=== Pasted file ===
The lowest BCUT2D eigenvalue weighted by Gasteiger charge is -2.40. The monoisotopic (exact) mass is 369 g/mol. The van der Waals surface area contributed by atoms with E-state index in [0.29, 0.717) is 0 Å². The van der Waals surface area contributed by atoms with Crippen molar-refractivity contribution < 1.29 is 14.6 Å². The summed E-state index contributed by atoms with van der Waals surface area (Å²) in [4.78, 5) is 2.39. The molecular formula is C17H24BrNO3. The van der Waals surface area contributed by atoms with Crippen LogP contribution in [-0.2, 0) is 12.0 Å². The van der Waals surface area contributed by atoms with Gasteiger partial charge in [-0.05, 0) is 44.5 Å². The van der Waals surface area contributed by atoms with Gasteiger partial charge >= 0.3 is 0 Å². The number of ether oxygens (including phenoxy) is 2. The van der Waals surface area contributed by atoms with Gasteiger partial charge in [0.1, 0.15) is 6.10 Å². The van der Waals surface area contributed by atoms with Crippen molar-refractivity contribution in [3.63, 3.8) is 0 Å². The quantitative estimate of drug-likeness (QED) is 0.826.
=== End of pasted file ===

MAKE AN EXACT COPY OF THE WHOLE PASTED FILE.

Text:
The lowest BCUT2D eigenvalue weighted by Gasteiger charge is -2.40. The monoisotopic (exact) mass is 369 g/mol. The van der Waals surface area contributed by atoms with E-state index in [0.29, 0.717) is 0 Å². The van der Waals surface area contributed by atoms with Crippen molar-refractivity contribution < 1.29 is 14.6 Å². The summed E-state index contributed by atoms with van der Waals surface area (Å²) in [4.78, 5) is 2.39. The molecular formula is C17H24BrNO3. The van der Waals surface area contributed by atoms with Crippen LogP contribution in [-0.2, 0) is 12.0 Å². The van der Waals surface area contributed by atoms with Gasteiger partial charge in [-0.05, 0) is 44.5 Å². The van der Waals surface area contributed by atoms with Gasteiger partial charge >= 0.3 is 0 Å². The number of ether oxygens (including phenoxy) is 2. The van der Waals surface area contributed by atoms with Gasteiger partial charge in [0.1, 0.15) is 6.10 Å². The van der Waals surface area contributed by atoms with Crippen molar-refractivity contribution in [3.63, 3.8) is 0 Å². The quantitative estimate of drug-likeness (QED) is 0.826.